If the horse is in an overturned trailer on a public road, make sure you have somewhere safe to lead him to if you are able to safely release him yourself. Many accidents are caused by loose horses panicking once freed and careering straight into oncoming traffic.

A trapped horse is actually rarely in imminent danger and many will stop struggling as soon as they realise they are unable to free themselves. If you can do so safely, position yourself near the horse's head so that you can speak to him calmly and try to reassure him. If you can, get a head collar and lead rope on him. Loud noises act as a stimulant to a trapped animal so try to keep others at the scene as quiet as possible.

Do not panic. Wait until trained experts arrive and allow them to work out the safest and best approach to the situation. This can take time but careful planning is essential for a successful and happy outcome. Once a course of action has been decided upon, do not interfere or get in the way unless you are specifically asked to help by the incident commander. Let the professionals do their job.

Free at last!

When the horse has been freed, the vet will carry out a thorough examination. Any wounds or other injuries may require treatment at the scene before the horse can be transported home. If the horse has sustained serious injuries it may be necessary for him to be admitted to a specialist veterinary hospital for emergency treatment.

It is important to understand that unfortunately some injuries are not treatable and it may be necessary for the horse to be humanely put to sleep. If a rider is trapped beneath the horse, priority is always given to them – even if that means that the horse must be humanely destroyed.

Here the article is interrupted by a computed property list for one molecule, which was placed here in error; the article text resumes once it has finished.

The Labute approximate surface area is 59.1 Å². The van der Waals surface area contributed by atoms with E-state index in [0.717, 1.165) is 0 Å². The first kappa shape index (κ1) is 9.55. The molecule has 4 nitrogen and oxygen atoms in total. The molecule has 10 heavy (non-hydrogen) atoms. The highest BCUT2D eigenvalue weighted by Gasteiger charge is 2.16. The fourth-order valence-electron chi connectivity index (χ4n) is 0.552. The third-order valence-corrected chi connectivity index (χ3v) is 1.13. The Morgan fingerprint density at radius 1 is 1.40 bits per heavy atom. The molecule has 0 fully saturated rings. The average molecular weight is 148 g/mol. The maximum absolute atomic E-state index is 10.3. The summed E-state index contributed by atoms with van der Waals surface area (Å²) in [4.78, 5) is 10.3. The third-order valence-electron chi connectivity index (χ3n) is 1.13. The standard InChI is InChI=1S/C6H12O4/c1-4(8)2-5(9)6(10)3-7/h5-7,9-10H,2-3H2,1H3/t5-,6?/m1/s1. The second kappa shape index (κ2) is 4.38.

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Leave a Comment

  1. Rene Wright
    Rene Wright
    Voted! Love this advice! :)
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  2. autumnap
    autumnap
    Thank you kindly! x
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  3. PonyGirl
    PonyGirl
    Excellent advice! I had one of my old horses get cast in a water trough. It was really bad. The trough was next to a barb wire fence and he cut himself all up in his struggles to get out, before I found him. Luckily I was able to get him out after I had drained the water out of the tub. What was really frightening was that I had never even imagined that anything like this could happen, and I didn't have a game plan. I had to figure out what to do on the spot. It is definitely much easier to deal with things if you have time to sit down and calmly decide what is the best thing to do, instead of having to wing it when you're majorly upset. Thanks for the post.